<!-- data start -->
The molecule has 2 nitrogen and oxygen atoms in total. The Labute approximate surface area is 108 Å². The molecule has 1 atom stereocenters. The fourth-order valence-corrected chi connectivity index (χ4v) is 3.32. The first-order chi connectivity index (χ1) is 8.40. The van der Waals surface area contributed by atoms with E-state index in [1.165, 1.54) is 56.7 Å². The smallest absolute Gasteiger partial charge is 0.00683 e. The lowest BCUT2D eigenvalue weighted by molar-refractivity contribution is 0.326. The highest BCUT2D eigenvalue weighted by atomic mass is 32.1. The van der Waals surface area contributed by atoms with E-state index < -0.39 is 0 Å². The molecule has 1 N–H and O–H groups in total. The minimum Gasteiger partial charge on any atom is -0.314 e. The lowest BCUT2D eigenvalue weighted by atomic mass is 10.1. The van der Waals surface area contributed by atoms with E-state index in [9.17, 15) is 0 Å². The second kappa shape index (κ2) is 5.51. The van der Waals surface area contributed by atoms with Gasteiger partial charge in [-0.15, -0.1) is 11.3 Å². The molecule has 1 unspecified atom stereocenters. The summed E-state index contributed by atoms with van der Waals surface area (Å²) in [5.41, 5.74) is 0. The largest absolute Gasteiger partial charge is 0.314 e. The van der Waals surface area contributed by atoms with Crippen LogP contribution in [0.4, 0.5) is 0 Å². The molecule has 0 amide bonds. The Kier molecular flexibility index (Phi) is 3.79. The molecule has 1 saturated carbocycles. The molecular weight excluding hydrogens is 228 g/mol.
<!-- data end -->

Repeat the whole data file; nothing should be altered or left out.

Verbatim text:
The molecule has 2 nitrogen and oxygen atoms in total. The Labute approximate surface area is 108 Å². The molecule has 1 atom stereocenters. The fourth-order valence-corrected chi connectivity index (χ4v) is 3.32. The first-order chi connectivity index (χ1) is 8.40. The van der Waals surface area contributed by atoms with E-state index in [1.165, 1.54) is 56.7 Å². The smallest absolute Gasteiger partial charge is 0.00683 e. The lowest BCUT2D eigenvalue weighted by molar-refractivity contribution is 0.326. The highest BCUT2D eigenvalue weighted by atomic mass is 32.1. The van der Waals surface area contributed by atoms with E-state index < -0.39 is 0 Å². The molecule has 1 N–H and O–H groups in total. The minimum Gasteiger partial charge on any atom is -0.314 e. The lowest BCUT2D eigenvalue weighted by atomic mass is 10.1. The van der Waals surface area contributed by atoms with E-state index in [9.17, 15) is 0 Å². The second kappa shape index (κ2) is 5.51. The van der Waals surface area contributed by atoms with Gasteiger partial charge in [-0.15, -0.1) is 11.3 Å². The molecule has 1 unspecified atom stereocenters. The summed E-state index contributed by atoms with van der Waals surface area (Å²) in [5.41, 5.74) is 0. The largest absolute Gasteiger partial charge is 0.314 e. The van der Waals surface area contributed by atoms with Crippen LogP contribution in [0.4, 0.5) is 0 Å². The molecule has 0 amide bonds. The Kier molecular flexibility index (Phi) is 3.79. The molecule has 1 saturated carbocycles. The molecular weight excluding hydrogens is 228 g/mol.